Rayner J’s approach to proportionality was also endorsed. He was right to have recognised that factors weighing in favour of disclosing the information were the seriousness of the alleged offence, its relevance to the position applied for and its comparatively recent occurrence. He was also found to have given careful consideration to the possible employment difficulties for AR, but was entitled to regard these as “no more than necessary to meet the pressing social need” for which the ECRC process had been enacted (para [70]).

The correct approach to proportionality on appeal

There was no dispute between the parties that at first instance Raynor J was required to make his own assessment of proportionality while also giving weight to the views of the primary decision-maker (Huang v Secretary of State for the Home Department [2007] 2 AC 167); R (SB) v Governors of Denbigh High School [2007] 1 AC 100).

There was, however, disagreement as to how an appellate court should approach proportionality. Guidance on this matter had been given by the Supreme Court in In re B (A Child) (Care Proceedings: Threshold Criteria) [2013] UKSC 33. In that case the majority found that an appellate court should not interfere with the proportionality assessment of a lower court unless “a significant error of principle” had been made. The view of the minority (Lord Kerr and Lady Hale) was rejected that the appellate court should evaluate proportionality for itself while taking into account the decision of the court below. It was on this basis that the Court of Appeal here had applied the “significant error of principle” test in considering the judgment of Judge Raynor.

It was argued on behalf of the Appellant, however, that a distinction should be drawn between a case such as In re B, where the judge of the lower court was the initial decision-maker (he decided whether to make a care order), and a case such as this where the judge was reviewing an existing decision (here a decision by the police to include certain information in an ECRC). In such circumstances, it was said that the Court of Appeal was in as good a position as the trial judge to make its own assessment of proportionality.

The Supreme Court rejected this argument, finding it to cut across the reasoning of In re B. However, Lord Carnwath explained that, properly understood, In re B did not impose as high a threshold for interference as the existence of a “significant error of principle”:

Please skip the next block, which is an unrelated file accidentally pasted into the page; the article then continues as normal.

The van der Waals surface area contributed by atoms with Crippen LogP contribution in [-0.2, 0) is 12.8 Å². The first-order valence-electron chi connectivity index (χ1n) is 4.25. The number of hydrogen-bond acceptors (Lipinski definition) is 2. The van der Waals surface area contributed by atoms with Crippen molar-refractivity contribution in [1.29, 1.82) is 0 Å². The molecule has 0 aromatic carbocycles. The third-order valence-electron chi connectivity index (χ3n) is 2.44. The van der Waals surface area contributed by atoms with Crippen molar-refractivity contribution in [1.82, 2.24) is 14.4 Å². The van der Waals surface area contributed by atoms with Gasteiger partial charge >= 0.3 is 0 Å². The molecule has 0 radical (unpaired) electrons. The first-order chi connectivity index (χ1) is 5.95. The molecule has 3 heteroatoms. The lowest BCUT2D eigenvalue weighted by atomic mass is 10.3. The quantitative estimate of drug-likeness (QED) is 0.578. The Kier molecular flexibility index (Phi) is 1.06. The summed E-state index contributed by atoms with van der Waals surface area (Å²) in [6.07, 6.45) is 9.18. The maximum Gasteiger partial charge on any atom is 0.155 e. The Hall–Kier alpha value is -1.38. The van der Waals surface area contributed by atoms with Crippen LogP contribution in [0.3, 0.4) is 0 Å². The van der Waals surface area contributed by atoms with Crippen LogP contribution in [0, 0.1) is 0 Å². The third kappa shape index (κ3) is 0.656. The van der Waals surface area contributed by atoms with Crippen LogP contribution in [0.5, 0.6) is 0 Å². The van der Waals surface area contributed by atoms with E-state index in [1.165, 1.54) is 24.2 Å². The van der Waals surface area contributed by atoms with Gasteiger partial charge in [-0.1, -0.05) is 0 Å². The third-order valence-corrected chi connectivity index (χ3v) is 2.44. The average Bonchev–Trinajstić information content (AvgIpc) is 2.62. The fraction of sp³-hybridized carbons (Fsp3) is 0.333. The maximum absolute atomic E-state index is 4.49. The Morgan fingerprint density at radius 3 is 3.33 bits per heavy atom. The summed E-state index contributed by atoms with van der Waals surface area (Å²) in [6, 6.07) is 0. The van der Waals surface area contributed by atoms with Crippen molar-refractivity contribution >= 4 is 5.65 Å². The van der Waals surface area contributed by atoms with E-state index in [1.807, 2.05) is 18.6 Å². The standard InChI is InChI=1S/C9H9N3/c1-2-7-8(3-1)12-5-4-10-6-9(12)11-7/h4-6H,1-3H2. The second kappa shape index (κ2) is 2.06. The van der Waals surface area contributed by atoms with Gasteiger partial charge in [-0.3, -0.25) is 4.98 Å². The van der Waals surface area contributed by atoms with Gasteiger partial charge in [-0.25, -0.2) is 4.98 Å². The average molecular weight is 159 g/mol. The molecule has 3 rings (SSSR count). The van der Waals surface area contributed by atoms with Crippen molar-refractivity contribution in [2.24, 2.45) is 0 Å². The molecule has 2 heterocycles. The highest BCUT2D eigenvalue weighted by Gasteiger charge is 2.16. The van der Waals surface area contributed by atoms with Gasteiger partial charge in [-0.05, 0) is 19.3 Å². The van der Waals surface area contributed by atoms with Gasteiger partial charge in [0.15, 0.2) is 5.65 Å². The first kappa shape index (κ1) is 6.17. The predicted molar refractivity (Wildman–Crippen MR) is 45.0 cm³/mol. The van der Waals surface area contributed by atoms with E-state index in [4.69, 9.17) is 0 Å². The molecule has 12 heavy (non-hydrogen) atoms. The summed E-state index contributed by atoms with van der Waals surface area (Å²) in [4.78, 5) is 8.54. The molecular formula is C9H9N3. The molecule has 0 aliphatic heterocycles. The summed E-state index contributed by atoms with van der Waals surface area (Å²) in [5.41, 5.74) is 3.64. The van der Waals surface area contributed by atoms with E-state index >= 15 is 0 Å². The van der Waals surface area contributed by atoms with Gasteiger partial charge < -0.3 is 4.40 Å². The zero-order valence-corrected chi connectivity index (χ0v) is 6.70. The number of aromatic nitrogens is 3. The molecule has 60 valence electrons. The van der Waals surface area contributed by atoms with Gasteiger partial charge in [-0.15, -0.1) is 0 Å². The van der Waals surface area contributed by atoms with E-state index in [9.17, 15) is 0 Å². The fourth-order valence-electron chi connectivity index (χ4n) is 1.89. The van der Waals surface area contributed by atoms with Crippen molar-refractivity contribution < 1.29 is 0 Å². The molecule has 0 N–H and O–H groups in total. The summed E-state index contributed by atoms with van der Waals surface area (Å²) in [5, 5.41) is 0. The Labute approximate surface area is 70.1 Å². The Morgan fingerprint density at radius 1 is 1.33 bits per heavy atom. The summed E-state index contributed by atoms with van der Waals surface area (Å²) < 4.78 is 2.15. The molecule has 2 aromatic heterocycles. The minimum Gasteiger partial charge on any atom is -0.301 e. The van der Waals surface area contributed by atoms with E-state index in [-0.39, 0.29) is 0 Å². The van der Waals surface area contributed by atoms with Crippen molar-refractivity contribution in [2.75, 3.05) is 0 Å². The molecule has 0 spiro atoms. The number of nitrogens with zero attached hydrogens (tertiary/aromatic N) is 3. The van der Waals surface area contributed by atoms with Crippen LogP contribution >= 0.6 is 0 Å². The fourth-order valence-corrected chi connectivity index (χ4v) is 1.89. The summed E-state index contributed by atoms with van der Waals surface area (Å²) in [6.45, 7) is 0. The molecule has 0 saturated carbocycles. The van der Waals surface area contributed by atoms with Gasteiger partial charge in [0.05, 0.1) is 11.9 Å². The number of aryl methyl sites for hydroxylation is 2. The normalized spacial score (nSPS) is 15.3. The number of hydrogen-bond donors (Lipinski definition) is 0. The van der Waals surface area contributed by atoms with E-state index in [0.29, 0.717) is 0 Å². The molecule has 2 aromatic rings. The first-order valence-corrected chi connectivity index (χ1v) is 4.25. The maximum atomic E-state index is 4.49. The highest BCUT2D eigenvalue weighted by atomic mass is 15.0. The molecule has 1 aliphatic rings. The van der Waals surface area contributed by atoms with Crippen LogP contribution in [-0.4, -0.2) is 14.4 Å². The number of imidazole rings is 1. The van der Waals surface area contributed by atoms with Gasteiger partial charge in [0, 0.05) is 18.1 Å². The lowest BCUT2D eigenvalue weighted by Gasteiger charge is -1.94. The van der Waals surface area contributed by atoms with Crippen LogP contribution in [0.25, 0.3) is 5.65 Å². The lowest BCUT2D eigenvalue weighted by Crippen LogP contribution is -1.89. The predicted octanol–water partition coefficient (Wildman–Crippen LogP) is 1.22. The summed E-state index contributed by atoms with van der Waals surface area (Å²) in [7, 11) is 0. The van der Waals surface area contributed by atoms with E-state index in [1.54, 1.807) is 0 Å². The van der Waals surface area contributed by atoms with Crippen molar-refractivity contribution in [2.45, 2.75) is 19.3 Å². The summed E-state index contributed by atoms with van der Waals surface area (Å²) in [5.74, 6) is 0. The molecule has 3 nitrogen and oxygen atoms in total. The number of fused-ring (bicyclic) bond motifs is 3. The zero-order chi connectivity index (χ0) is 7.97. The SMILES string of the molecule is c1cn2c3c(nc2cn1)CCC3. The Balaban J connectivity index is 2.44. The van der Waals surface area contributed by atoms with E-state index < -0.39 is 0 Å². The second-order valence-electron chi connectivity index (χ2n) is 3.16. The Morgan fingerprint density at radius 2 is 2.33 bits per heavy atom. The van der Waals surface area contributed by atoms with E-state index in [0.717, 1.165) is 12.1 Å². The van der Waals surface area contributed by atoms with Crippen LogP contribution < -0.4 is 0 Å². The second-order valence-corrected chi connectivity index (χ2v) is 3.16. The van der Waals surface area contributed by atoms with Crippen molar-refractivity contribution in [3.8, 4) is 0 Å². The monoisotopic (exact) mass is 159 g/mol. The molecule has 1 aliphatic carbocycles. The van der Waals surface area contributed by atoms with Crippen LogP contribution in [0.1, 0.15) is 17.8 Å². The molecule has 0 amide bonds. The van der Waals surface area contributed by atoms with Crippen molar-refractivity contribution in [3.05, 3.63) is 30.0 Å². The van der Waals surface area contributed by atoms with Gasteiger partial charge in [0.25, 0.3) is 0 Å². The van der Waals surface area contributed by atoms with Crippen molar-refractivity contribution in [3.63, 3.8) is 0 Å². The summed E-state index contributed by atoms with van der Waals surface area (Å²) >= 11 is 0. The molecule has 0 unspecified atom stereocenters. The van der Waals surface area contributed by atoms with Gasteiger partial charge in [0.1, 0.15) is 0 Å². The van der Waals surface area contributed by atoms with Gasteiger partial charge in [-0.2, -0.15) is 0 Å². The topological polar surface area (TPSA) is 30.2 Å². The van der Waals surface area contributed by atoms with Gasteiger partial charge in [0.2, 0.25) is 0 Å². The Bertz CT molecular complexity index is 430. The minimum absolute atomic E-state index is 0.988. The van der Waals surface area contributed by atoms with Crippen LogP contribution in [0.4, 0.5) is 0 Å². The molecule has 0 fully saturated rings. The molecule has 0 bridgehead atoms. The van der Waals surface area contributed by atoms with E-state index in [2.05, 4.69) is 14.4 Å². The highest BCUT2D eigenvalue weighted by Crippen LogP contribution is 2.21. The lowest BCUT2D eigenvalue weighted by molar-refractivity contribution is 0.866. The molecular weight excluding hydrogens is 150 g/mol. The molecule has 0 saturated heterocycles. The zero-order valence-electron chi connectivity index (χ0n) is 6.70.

…to limit intervention to a “significant error of principle” is too narrow an approach, at least if it is taken as implying that the appellate court has to point to a specific principle – whether of law, policy or practice – which has been infringed by the judgment of the court below. The decision may be wrong, not because of some specific error principle in that narrow sense, but because of an identifiable flaw in the judge’s reasoning, such as a gap in logic, a lack of consistency, or a failure to take account of some material factor, which undermines the cogency of the conclusion. However, it is equally clear that, for the decision to be “wrong” under CPR 52.11(3), it is not enough that the appellate court might have arrived at a different evaluation.(Para [64]).


It is clear, therefore, that an appeal does not provide an opportunity for a second bite of the cherry, in proportionality terms at least, regardless of whether the lower court acted as the initial decision-maker or in its review capacity.

There is undoubtedly a certain amount of sense in this as a means of avoiding protracted litigation. Nonetheless, aspects of this pragmatic approach are difficult to reconcile with the long-accepted principle that the court is required to reach its own view on proportionality (R (SB) v Governors of Denbigh High School [2007] 1 AC 100 etc).

Deference is usually afforded by the courts on the basis that the initial decision-maker had benefit of more evidence and/or on the understanding that an expert decision-maker better appreciates the various considerations at play. While these factors were applicable in In Re B, an appeal from an expert family judge who would have heard all the evidence, in this instance there is no reason the Court of Appeal would have been less well-placed than the High Court to conduct a proportionality assessment. Indeed, if anything the Court of Appeal would be betterplaced to undertake this exercise given its greater legal expertise and experience. On important questions concerning the protection of fundamental human rights, a light-touch review is hard to justify – getting it right matters.

Katherine Barnes is public law and human rights barrister at 39 Essex Chambers